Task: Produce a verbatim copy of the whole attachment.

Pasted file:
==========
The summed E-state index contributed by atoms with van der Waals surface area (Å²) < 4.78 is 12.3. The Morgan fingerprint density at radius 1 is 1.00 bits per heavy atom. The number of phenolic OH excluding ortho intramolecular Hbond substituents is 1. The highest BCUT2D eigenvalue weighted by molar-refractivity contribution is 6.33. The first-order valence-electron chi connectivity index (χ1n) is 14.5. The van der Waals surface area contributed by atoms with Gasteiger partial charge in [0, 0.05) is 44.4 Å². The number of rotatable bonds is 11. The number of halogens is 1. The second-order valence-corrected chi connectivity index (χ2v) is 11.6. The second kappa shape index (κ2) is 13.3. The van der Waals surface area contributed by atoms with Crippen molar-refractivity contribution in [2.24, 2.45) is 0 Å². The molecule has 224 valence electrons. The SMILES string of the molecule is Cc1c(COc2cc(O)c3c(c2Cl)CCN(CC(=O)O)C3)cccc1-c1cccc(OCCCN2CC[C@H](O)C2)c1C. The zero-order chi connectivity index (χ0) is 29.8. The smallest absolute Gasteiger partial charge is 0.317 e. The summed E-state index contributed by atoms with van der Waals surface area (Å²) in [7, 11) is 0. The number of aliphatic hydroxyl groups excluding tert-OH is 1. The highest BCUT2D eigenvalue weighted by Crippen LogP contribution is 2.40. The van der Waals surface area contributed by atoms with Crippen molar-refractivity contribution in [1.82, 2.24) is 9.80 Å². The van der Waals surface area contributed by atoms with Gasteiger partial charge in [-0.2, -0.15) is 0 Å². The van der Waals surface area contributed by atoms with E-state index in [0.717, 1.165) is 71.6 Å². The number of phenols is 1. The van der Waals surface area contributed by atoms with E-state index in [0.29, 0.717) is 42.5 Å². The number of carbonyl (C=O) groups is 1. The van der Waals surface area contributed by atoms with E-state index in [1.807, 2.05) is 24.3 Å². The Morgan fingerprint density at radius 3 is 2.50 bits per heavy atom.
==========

The summed E-state index contributed by atoms with van der Waals surface area (Å²) < 4.78 is 12.3. The Morgan fingerprint density at radius 1 is 1.00 bits per heavy atom. The number of phenolic OH excluding ortho intramolecular Hbond substituents is 1. The highest BCUT2D eigenvalue weighted by molar-refractivity contribution is 6.33. The first-order valence-electron chi connectivity index (χ1n) is 14.5. The van der Waals surface area contributed by atoms with Gasteiger partial charge in [0, 0.05) is 44.4 Å². The number of rotatable bonds is 11. The number of halogens is 1. The second-order valence-corrected chi connectivity index (χ2v) is 11.6. The second kappa shape index (κ2) is 13.3. The van der Waals surface area contributed by atoms with Crippen molar-refractivity contribution in [2.24, 2.45) is 0 Å². The molecule has 224 valence electrons. The SMILES string of the molecule is Cc1c(COc2cc(O)c3c(c2Cl)CCN(CC(=O)O)C3)cccc1-c1cccc(OCCCN2CC[C@H](O)C2)c1C. The zero-order chi connectivity index (χ0) is 29.8. The smallest absolute Gasteiger partial charge is 0.317 e. The summed E-state index contributed by atoms with van der Waals surface area (Å²) in [7, 11) is 0. The number of aliphatic hydroxyl groups excluding tert-OH is 1. The highest BCUT2D eigenvalue weighted by Crippen LogP contribution is 2.40. The van der Waals surface area contributed by atoms with Crippen molar-refractivity contribution in [1.82, 2.24) is 9.80 Å². The van der Waals surface area contributed by atoms with Gasteiger partial charge in [-0.2, -0.15) is 0 Å². The van der Waals surface area contributed by atoms with E-state index in [0.717, 1.165) is 71.6 Å². The number of phenols is 1. The van der Waals surface area contributed by atoms with E-state index in [0.29, 0.717) is 42.5 Å². The number of carbonyl (C=O) groups is 1. The van der Waals surface area contributed by atoms with E-state index in [1.807, 2.05) is 24.3 Å². The Morgan fingerprint density at radius 3 is 2.50 bits per heavy atom.